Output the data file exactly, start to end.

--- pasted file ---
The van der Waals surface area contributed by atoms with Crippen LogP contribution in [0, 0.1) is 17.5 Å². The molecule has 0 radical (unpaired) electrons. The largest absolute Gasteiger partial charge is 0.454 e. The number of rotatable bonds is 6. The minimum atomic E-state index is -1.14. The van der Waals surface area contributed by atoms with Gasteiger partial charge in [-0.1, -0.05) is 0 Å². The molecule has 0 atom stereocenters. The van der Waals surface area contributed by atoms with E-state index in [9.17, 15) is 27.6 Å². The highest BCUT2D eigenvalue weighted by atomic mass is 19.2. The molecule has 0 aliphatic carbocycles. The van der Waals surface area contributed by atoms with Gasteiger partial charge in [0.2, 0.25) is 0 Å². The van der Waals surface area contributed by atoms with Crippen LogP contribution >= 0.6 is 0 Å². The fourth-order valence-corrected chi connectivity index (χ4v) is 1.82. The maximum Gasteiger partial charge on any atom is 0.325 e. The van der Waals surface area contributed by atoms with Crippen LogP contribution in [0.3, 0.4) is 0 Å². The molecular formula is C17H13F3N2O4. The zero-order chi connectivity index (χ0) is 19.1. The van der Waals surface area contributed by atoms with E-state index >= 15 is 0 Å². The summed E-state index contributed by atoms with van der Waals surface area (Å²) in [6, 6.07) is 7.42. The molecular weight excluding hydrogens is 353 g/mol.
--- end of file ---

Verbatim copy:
The van der Waals surface area contributed by atoms with Crippen LogP contribution in [0, 0.1) is 17.5 Å². The molecule has 0 radical (unpaired) electrons. The largest absolute Gasteiger partial charge is 0.454 e. The number of rotatable bonds is 6. The minimum atomic E-state index is -1.14. The van der Waals surface area contributed by atoms with Gasteiger partial charge in [-0.1, -0.05) is 0 Å². The molecule has 0 atom stereocenters. The van der Waals surface area contributed by atoms with E-state index in [9.17, 15) is 27.6 Å². The highest BCUT2D eigenvalue weighted by atomic mass is 19.2. The molecule has 0 aliphatic carbocycles. The van der Waals surface area contributed by atoms with Gasteiger partial charge in [0.2, 0.25) is 0 Å². The van der Waals surface area contributed by atoms with Crippen LogP contribution >= 0.6 is 0 Å². The fourth-order valence-corrected chi connectivity index (χ4v) is 1.82. The maximum Gasteiger partial charge on any atom is 0.325 e. The van der Waals surface area contributed by atoms with Crippen LogP contribution in [0.3, 0.4) is 0 Å². The molecular formula is C17H13F3N2O4. The zero-order chi connectivity index (χ0) is 19.1. The van der Waals surface area contributed by atoms with E-state index >= 15 is 0 Å². The summed E-state index contributed by atoms with van der Waals surface area (Å²) in [6, 6.07) is 7.42. The molecular weight excluding hydrogens is 353 g/mol.